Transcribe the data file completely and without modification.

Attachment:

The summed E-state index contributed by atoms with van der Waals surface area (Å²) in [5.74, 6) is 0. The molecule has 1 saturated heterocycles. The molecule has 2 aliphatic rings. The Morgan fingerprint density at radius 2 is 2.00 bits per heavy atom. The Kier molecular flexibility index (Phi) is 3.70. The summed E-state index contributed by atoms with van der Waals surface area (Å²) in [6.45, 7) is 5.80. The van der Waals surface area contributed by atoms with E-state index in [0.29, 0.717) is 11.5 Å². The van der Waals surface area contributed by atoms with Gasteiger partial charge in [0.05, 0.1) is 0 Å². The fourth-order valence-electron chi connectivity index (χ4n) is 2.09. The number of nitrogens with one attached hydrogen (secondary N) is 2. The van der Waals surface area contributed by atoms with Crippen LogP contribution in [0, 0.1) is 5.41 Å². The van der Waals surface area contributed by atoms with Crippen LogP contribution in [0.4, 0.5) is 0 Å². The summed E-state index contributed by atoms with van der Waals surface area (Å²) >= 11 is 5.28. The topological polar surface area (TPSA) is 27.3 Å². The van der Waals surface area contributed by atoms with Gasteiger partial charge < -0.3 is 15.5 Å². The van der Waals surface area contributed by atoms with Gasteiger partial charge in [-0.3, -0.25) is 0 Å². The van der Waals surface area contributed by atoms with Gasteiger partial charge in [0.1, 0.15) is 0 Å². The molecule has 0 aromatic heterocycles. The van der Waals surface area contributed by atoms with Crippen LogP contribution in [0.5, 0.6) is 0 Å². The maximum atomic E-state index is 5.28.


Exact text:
The summed E-state index contributed by atoms with van der Waals surface area (Å²) in [5.74, 6) is 0. The molecule has 1 saturated heterocycles. The molecule has 2 aliphatic rings. The Morgan fingerprint density at radius 2 is 2.00 bits per heavy atom. The Kier molecular flexibility index (Phi) is 3.70. The summed E-state index contributed by atoms with van der Waals surface area (Å²) in [6.45, 7) is 5.80. The van der Waals surface area contributed by atoms with E-state index in [0.29, 0.717) is 11.5 Å². The van der Waals surface area contributed by atoms with Gasteiger partial charge in [0.05, 0.1) is 0 Å². The fourth-order valence-electron chi connectivity index (χ4n) is 2.09. The number of nitrogens with one attached hydrogen (secondary N) is 2. The van der Waals surface area contributed by atoms with Crippen LogP contribution in [0, 0.1) is 5.41 Å². The van der Waals surface area contributed by atoms with Crippen LogP contribution in [0.4, 0.5) is 0 Å². The summed E-state index contributed by atoms with van der Waals surface area (Å²) >= 11 is 5.28. The topological polar surface area (TPSA) is 27.3 Å². The van der Waals surface area contributed by atoms with Gasteiger partial charge < -0.3 is 15.5 Å². The van der Waals surface area contributed by atoms with Gasteiger partial charge in [-0.3, -0.25) is 0 Å². The van der Waals surface area contributed by atoms with Gasteiger partial charge in [0.1, 0.15) is 0 Å². The molecule has 0 aromatic heterocycles. The van der Waals surface area contributed by atoms with Crippen LogP contribution in [0.5, 0.6) is 0 Å². The maximum atomic E-state index is 5.28.